A few years ago the House Intelligence Committee was wrestling with a decision: what to do with a major satellite program that had been under development for years. The intelligence community was firmly behind the program. The program promised exciting new capabilities. But for three years, it had experienced significant delays and cost overruns. The project managers told us not to worry, that all the hurdles had been identified and overcome. The project was back on track. But then there were more delays and overruns.
Finally, on a bipartisan basis the Committee demanded a “Red Team” be formed. A Red Team is a group of subject-matter experts gathered together to review and challenge conventional wisdom. In this case, they were asked to review the analysis, recommendations, and conclusions of the project team and intelligence-community experts. Their review concluded that the proposed technology stretched current capabilities, that program managers were overly optimistic, and that it was likely that cost overruns and schedule delays would continue. In summary, the program was much riskier than what was being presenting. The program was terminated. The Red Team provided an independent analysis and perspective that had been missing, it saved the government billions of dollars and endless years of headaches.
The recent headlines on Syria scream for a Red Team analysis. Haven’t we learned how difficult intelligence is? How possible it is to be wrong? How often we have been wrong? Have we forgotten the sorry analysis of WMDs in Iraq?
It’s time for a Red Team to challenge the conventional wisdom that Assad ordered the gassing of the Syrian population. Are there answers for all the questions that need to be asked to reach the conclusions currently being posed? Those questions include: Does Assad have full control of all WMDs in Syria? Are there those who would try to stage a chemical weapons attack to implicate the Assad regime to generate American engagement? There are more.
I have talked to enough chemical-weapons experts who have raised serious questions about the gassing videos and the circumstances surrounding the attacks. They see some inconsistencies that raise red flags.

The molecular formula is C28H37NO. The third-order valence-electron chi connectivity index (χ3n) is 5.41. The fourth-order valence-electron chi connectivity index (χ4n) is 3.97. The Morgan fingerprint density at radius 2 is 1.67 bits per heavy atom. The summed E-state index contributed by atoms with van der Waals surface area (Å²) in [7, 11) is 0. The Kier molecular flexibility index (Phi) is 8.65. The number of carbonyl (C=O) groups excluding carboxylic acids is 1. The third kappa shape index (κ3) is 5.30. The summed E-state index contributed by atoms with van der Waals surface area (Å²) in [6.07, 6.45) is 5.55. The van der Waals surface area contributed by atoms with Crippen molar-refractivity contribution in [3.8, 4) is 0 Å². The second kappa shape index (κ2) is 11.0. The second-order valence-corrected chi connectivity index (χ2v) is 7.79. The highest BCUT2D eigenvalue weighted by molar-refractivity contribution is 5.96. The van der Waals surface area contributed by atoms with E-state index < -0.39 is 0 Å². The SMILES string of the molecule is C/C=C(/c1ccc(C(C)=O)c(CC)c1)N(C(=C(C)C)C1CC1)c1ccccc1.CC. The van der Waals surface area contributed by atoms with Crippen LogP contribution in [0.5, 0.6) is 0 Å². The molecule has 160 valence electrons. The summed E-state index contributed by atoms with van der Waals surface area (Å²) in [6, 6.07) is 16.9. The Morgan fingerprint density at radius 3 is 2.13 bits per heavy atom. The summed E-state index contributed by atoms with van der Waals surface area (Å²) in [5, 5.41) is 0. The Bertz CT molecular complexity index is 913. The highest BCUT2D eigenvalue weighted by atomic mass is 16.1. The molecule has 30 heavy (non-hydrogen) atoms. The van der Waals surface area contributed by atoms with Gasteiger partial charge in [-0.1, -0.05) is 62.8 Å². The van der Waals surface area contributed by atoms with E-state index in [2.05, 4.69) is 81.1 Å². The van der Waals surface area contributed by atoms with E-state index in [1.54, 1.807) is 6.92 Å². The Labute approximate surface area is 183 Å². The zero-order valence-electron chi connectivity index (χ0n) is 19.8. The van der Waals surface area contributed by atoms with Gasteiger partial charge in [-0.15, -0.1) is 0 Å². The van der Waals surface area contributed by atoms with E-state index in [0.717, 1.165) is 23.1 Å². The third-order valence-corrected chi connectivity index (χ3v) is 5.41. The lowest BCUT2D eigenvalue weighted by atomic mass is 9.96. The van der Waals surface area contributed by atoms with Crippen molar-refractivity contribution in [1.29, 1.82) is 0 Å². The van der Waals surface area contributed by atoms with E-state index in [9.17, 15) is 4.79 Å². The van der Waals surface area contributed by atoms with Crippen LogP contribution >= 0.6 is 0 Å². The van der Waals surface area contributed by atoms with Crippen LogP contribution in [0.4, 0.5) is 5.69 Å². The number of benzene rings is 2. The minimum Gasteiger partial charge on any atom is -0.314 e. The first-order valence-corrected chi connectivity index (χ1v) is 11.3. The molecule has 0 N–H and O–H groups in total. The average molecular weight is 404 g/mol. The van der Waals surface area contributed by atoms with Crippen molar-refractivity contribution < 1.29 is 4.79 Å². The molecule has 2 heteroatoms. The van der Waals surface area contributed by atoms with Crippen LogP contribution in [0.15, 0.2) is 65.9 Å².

I remember the debate concerning WMDs in Iraq. Looking back, one of the problems is that Congress was never presented with a Red Team analysis that challenged the assumptions and conclusions of the intelligence community. Every piece of information was presented and interpreted to reflect the fact that there were WMDs in Iraq. No one was ever given the challenge of looking at all the evidence and asked to make the case as to why the conventional wisdom might have been be wrong. As a result, Congress and the intelligence community suffered from groupthink.
Here’s one classic example. Experts used as “evidence” that WMDs existed in Iraq the fact that Saddam himself said he had a WMD program. Case closed. Later, those same experts came back when WMD hadn’t been found, asked to explain how they could have been so wrong. They claimed Saddam falsely said he had WMDs to send a strong signal to his enemies to leave him alone. He believed his enemy was Iran, not the U.S., and he wanted to make sure that country didn’t attack. Even though he did not have WMDs, Saddam believed that by putting out an effective campaign of disinformation he could prevent an attack by Iran. He never believed his disinformation campaign would be swallowed hook, line, and sinker and lead to an attack by the U.S.
Such a herd mentality is hard to stop. All the experts are now saying that, without a doubt, Assad ordered the attack on his own people that killed hundreds. I believe it is time for us to step back, challenge the conventional wisdom, order a rigorous Red Team analysis, and see what they come up with. Let’s not find ourselves in the same divisive debate that we found ourselves in after the invasion of Iraq.
— Pete Hoekstra is a former U.S. congressman from Michigan who served as chairman of the House Intelligence Committee.